• Hoot says:

      It’s not “your shit”, though. The overall “format” of L4D belongs to no one and I don’t think anyone is arguing, outside of a metaphorical sense, that Vermintide has succeeded L4D to the exclusion of a possible L4D sequel. They aren’t even made by the same people.

      Across all media there has been a kind of “zombie apocalypse” fatigue over the last couple years. That’s because everyone and his brother jumped on the bandwagon. It has been done to death, to the point of people just chucking zombie modes in their games as standard.

      That’s why there hasn’t been a new L4D. Zombie fatigue.

      The good news is that the success of Vermintide and it’s sequel show that there is still a vested interest in a 4 player co-op survival format game and because it is so reminiscent of L4D many people, myself included, have had their interest in L4D reignited.

  4. haldolium says:

    I disagree mostly.

    Vermintide is the only franchise ever that took the L4D formula to another game successfully (unlike f.e. the millions of horrible Dark Souls inspired games) and Fatshark didn’t have half the resources Valve had already at L4D1.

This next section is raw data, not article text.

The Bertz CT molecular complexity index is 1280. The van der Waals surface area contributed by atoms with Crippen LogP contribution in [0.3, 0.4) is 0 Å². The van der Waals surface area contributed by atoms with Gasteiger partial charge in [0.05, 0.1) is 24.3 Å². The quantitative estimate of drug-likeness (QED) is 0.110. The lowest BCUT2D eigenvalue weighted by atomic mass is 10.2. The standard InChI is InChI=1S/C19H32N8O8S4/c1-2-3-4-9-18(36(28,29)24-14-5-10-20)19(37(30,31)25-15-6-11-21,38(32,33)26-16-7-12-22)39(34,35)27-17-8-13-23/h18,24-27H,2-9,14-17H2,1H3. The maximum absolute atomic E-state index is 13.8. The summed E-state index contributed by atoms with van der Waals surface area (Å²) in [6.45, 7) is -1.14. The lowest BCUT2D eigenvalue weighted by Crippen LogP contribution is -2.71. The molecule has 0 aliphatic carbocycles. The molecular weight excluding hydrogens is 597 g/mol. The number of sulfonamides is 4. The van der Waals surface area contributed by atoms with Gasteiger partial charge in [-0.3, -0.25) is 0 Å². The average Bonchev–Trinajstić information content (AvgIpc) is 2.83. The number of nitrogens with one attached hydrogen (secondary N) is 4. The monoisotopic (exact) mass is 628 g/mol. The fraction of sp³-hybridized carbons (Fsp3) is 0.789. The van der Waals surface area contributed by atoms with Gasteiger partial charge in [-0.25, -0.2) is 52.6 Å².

Another major difference is also that the focus shift from pewpew with meelee to meelee with ranged is a major thing. The combat system of Vermintide is a lot more complex as of any L4D title and, assumingly, a lot more difficult to do in every aspect, starting from proper satisfactory camera clipping to network code and everything in between. L4D was A LOT simpler on that front (basically, as in CS, all you ever wanted was either the autoshotgun or M4. Nothing else really mattered)

    The adaption of how the story is told isn’t nearly as good as in L4D, although “environment storytelling” from L4D never cought me especially either, only the dialogues were a lot better directed and less forced.

    Another thing, that might be more personal, is that L4D2 never got me as L4D1 did. Way too much “noise” there and I personally didn’t care too much for the Versus, which was the major point of it.
    V2 level design is also top notch in terms of guidance (with very few exceptions) while always making it seem like a huge world. It’s much better as V1.